Monthly Archives:: April 2018

Review: ‘The Fortune Hunter’ by Diane Farr

April 12, 2018 Review 0

Oh boy (fans self). This was a sizzler and no mistake. And yet, pretty clean. There’s one actual sex scene, although very tastefully done and completely non-graphic, but the rest of it is all kisses and gentle touches. And yet… so hot.

The story picks up the most interesting character from the previous book, Falling For Chloe. Lord Rival is one of the ton’s most notorious rakes, who’s been living a precarious hand-to-mouth existence ever since he inherited his run-down estate some twelve years ago. He’s so impoverished that he lives in rooms with no servants, and does all the work of taking care of his clothes. He survives by playing piquet for money against rich, not terribly bright women who fall for his charms and see their losses as a fair price for an hour in the gaming room with his undivided attention. But he’s beginning to realise that he needs to do something more permanent to resolve his financial woes, and that means marrying an heiress.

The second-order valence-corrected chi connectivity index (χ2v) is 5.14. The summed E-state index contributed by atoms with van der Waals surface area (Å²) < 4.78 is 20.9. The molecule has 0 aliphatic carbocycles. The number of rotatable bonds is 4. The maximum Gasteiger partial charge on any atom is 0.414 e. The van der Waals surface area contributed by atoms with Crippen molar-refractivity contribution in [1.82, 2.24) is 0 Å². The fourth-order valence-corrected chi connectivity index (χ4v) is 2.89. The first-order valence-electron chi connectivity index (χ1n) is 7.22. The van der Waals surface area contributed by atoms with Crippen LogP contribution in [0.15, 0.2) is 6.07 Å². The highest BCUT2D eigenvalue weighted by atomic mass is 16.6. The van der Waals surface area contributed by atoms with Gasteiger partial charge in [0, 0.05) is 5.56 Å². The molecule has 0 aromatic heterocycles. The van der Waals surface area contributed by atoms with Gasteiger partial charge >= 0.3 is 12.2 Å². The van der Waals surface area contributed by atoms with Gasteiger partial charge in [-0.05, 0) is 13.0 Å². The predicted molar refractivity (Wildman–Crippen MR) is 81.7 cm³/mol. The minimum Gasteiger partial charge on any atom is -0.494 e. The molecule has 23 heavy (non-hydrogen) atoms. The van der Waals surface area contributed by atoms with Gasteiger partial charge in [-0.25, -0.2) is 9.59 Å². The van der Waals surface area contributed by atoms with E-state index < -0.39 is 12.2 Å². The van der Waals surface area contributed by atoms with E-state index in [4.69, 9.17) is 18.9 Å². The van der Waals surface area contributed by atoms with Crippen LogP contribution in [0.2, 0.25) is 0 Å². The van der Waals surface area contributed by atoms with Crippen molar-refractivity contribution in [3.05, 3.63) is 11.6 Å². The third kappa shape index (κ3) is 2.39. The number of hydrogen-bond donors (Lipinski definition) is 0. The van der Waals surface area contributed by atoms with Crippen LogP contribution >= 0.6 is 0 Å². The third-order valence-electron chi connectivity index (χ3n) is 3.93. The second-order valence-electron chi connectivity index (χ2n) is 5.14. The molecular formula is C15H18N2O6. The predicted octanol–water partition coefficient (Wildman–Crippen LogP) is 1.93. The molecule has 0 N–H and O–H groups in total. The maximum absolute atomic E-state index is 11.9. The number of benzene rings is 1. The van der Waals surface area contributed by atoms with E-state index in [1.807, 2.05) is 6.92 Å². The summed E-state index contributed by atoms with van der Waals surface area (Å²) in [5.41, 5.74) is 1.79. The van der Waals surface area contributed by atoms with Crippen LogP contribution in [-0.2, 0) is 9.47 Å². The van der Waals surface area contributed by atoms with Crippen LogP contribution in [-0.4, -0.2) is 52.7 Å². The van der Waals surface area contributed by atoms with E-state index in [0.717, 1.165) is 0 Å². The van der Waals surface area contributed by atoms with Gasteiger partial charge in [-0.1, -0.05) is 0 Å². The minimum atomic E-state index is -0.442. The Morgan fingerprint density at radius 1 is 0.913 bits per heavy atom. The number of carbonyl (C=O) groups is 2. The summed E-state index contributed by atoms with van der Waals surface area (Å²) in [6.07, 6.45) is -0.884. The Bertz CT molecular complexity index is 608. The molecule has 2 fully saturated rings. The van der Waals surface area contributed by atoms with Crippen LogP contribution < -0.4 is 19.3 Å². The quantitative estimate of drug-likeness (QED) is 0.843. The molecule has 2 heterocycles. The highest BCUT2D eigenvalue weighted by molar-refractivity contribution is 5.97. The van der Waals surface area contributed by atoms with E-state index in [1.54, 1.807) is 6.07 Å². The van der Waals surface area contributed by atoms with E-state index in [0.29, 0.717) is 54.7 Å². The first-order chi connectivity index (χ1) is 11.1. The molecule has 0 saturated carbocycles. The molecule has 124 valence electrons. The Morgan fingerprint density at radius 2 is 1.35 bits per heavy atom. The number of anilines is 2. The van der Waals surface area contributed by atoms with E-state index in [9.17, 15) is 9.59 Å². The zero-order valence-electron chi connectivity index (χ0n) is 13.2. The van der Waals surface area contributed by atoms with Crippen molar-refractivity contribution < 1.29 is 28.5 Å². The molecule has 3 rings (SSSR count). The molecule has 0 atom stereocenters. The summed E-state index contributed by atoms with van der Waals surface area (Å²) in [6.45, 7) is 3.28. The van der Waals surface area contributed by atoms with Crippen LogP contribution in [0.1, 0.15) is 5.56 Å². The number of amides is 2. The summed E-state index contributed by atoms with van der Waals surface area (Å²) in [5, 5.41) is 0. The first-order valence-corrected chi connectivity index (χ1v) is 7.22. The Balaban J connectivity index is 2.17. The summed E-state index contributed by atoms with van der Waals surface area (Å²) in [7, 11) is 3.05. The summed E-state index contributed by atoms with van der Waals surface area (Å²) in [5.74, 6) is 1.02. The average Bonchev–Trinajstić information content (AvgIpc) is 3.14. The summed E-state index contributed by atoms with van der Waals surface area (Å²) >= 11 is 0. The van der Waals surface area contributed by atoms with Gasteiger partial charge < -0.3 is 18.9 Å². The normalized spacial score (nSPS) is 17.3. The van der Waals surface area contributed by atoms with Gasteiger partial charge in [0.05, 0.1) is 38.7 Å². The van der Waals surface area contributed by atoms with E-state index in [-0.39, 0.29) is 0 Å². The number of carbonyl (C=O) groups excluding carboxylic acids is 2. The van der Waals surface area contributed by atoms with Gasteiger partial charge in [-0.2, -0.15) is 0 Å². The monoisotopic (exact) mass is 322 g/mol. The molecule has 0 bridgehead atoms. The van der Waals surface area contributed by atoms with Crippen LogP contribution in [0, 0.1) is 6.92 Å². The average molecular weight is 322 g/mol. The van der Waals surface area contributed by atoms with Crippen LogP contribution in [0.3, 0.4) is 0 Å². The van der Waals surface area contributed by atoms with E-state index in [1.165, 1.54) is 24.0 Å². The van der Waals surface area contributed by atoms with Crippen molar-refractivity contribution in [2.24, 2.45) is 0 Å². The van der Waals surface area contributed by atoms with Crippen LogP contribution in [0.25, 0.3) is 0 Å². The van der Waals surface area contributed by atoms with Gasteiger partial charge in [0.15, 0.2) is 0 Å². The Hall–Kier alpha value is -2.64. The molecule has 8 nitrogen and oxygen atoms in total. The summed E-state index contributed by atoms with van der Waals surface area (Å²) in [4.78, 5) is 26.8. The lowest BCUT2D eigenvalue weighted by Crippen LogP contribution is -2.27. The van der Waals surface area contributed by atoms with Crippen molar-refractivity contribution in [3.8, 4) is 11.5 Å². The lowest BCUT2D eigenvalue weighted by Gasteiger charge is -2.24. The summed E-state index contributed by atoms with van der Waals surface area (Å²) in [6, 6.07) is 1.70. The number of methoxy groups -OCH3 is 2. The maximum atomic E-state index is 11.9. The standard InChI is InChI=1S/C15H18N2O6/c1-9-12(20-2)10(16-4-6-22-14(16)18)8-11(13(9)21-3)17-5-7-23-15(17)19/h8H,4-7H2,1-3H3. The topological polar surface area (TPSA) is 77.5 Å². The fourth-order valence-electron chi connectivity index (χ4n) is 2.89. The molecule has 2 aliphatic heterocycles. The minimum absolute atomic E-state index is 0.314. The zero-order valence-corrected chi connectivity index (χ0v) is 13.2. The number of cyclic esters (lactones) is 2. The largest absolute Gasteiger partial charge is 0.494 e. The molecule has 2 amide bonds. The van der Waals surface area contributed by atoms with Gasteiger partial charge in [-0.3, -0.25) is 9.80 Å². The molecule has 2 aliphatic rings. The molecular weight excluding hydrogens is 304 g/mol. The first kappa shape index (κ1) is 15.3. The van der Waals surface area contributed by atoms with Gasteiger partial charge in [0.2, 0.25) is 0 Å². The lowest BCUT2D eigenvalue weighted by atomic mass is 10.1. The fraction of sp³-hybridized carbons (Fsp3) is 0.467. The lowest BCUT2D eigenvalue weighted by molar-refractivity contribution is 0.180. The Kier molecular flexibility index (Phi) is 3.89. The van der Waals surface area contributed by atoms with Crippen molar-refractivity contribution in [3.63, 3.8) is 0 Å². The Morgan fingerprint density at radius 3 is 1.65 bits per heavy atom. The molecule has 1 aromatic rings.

Top of his list is the elusive Lady Olivia Fairfax, and he meets the lady in the most inauspicious circumstances. She is dressed in old clothes, engaged in cleaning up the stored treasures of a recently deceased gentleman for one of her charity projects. He, not unnaturally, mistakes her for a maid, and so they get off on quite the wrong foot. But some odd clauses in the deceased gentleman’s will throw them together anyway, and since he’s determined to win her and she is equally determined that he won’t, the sparks soon fly.

There’s an oddness about money in this book. George (Lord Rival) is supposedly dead broke, but in the previous book he managed to win several hundred pounds at a time from his besotted victims, and in this one he’s offered an annuity of eight hundred pounds a year. These are large sums, and with a combination of the annuity and some light card play, he could give himself a substantial income of several thousand a year, more than adequate to restore his estate. But, no matter.